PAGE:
Cookies on this website

We use cookies to ensure that we give you the best experience on our website. If you click 'Accept all cookies' we'll assume that you are happy to receive all cookies and you won't see this message again. If you click 'Reject all non-essential cookies' only necessary cookies providing core functionality such as security, network management, and accessibility will be enabled. Click 'Find out more' for information on how to change your cookie settings.

Karen Sayal

CRTF, CRUK-MRC Institute for Radiation Oncology

Research: Targeting PRMT5 as a Novel Strategy for Radiosensitisation in Non-Small Cell Lung cancer

Karen Sayal graduated from Cambridge University with a medical degree, she remained in Cambridge for her foundation and core training, moving to Oxford as the first NIHR-funded Academic Clinical Trainee in Clinical Oncology. During her undergraduate and junior doctor training, she was actively involved in multiple ovarian and breast cancer clinical studies, including the OVO-3 and MANACT trials. She is currently a a senior Clinical Oncology registrar and CRUK-funded Clinical Research Fellow.

What’s your current research and how could it impact patients?

Hypoxia (low oxygen levels) is well recognised to negatively impact survival in breast cancer. We are studying the underlying molecular changes seen in response to variations in hypoxia by comparing the gene expression profiles in breast cancer patient samples. Our insights will then help to inform the development of the next generation of therapies.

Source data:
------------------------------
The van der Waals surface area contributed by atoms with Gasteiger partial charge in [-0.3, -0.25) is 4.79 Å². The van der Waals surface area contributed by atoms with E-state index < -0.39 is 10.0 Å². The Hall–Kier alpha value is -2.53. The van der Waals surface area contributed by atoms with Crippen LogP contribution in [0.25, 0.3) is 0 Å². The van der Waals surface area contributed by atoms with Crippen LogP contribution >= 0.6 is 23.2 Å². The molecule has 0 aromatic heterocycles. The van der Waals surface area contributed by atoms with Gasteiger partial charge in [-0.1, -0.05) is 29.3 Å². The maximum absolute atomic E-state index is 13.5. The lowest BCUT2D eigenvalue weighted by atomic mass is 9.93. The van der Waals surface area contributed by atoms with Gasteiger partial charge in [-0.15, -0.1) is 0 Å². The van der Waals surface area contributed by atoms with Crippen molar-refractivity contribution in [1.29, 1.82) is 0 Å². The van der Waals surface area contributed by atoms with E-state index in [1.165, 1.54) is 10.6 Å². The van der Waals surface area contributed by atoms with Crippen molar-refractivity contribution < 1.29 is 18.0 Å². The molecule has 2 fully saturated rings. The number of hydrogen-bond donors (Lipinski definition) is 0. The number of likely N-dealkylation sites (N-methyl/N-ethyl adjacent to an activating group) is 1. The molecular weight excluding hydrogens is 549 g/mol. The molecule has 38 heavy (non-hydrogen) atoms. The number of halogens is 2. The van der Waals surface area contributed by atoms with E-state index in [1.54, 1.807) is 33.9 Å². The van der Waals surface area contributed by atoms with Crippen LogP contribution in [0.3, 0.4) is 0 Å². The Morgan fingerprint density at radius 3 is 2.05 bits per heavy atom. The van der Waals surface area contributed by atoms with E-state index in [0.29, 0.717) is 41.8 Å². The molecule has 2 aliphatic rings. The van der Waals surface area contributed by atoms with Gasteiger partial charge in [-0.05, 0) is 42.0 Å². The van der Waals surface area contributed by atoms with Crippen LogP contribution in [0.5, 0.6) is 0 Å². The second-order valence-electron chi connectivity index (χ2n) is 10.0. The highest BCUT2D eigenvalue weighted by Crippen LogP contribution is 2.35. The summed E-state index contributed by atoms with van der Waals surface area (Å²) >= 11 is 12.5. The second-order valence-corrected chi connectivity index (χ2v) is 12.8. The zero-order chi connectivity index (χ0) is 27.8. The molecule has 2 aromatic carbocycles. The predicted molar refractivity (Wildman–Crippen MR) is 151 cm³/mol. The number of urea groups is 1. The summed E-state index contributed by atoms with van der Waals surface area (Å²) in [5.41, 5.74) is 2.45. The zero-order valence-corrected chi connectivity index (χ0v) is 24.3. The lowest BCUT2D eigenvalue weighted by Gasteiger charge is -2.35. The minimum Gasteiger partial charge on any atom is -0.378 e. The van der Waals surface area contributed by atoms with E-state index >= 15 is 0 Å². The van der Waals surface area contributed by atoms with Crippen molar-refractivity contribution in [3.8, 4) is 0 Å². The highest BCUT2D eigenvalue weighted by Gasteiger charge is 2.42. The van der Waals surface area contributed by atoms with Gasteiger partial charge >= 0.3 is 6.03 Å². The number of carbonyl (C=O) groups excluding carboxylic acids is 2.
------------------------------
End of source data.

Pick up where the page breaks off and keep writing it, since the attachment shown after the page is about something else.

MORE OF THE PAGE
Why did you choose your project?

The project integrates skills in molecular biology, high throughput technology and big data computational analysis. These domains are reshaping cancer research and offering unparalleled biological insights which will ultimately transform patient care.

And finally, what does being involved in cancer research mean to you?

Improving patient outcomes is the ultimate goal of our work. Every patient encounter is an opportunity to deepen my perspective on the complexity of cancer. Being involved in research enables me to then harness my clinical insight within a multidisciplinary framework to push the therapeutic boundaries.